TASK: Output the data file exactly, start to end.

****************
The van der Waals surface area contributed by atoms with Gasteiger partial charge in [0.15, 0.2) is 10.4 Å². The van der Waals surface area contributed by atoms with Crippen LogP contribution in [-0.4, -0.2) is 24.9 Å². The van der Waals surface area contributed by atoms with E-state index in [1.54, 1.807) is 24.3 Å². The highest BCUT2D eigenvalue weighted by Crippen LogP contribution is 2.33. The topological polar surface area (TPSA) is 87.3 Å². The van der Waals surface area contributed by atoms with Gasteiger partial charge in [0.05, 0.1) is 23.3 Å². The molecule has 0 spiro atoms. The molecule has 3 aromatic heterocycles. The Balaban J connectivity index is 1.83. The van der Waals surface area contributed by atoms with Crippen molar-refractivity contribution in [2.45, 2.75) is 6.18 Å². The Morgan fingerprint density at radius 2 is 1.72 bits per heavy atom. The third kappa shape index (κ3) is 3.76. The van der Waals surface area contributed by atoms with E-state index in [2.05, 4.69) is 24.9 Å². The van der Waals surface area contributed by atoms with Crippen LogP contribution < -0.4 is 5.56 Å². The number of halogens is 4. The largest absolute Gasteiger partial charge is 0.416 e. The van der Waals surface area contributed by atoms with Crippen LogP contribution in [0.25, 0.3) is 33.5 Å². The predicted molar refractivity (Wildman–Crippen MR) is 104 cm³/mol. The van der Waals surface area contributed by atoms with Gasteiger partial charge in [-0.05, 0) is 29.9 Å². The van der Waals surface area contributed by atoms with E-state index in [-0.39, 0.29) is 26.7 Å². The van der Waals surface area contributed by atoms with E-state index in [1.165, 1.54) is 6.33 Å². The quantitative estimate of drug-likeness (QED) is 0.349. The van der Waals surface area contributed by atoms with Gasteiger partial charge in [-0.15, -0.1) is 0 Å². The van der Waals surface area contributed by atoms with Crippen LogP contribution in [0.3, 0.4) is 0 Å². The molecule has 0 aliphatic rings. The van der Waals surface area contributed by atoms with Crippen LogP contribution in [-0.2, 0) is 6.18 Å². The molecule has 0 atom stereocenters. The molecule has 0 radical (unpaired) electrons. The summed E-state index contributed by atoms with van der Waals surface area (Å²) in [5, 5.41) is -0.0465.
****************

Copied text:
The van der Waals surface area contributed by atoms with Gasteiger partial charge in [0.15, 0.2) is 10.4 Å². The van der Waals surface area contributed by atoms with Crippen LogP contribution in [-0.4, -0.2) is 24.9 Å². The van der Waals surface area contributed by atoms with E-state index in [1.54, 1.807) is 24.3 Å². The highest BCUT2D eigenvalue weighted by Crippen LogP contribution is 2.33. The topological polar surface area (TPSA) is 87.3 Å². The van der Waals surface area contributed by atoms with Gasteiger partial charge in [0.05, 0.1) is 23.3 Å². The molecule has 0 spiro atoms. The molecule has 3 aromatic heterocycles. The Balaban J connectivity index is 1.83. The van der Waals surface area contributed by atoms with Crippen molar-refractivity contribution in [2.45, 2.75) is 6.18 Å². The Morgan fingerprint density at radius 2 is 1.72 bits per heavy atom. The third kappa shape index (κ3) is 3.76. The van der Waals surface area contributed by atoms with E-state index in [2.05, 4.69) is 24.9 Å². The van der Waals surface area contributed by atoms with Crippen LogP contribution < -0.4 is 5.56 Å². The number of halogens is 4. The largest absolute Gasteiger partial charge is 0.416 e. The van der Waals surface area contributed by atoms with Crippen LogP contribution in [0.25, 0.3) is 33.5 Å². The predicted molar refractivity (Wildman–Crippen MR) is 104 cm³/mol. The van der Waals surface area contributed by atoms with Gasteiger partial charge in [-0.05, 0) is 29.9 Å². The van der Waals surface area contributed by atoms with E-state index in [-0.39, 0.29) is 26.7 Å². The van der Waals surface area contributed by atoms with E-state index in [1.165, 1.54) is 6.33 Å². The quantitative estimate of drug-likeness (QED) is 0.349. The van der Waals surface area contributed by atoms with Gasteiger partial charge in [-0.15, -0.1) is 0 Å². The van der Waals surface area contributed by atoms with Crippen LogP contribution in [0.3, 0.4) is 0 Å². The molecule has 0 aliphatic rings. The van der Waals surface area contributed by atoms with Crippen LogP contribution in [-0.2, 0) is 6.18 Å². The molecule has 0 atom stereocenters. The molecule has 0 radical (unpaired) electrons. The summed E-state index contributed by atoms with van der Waals surface area (Å²) in [5, 5.41) is -0.0465.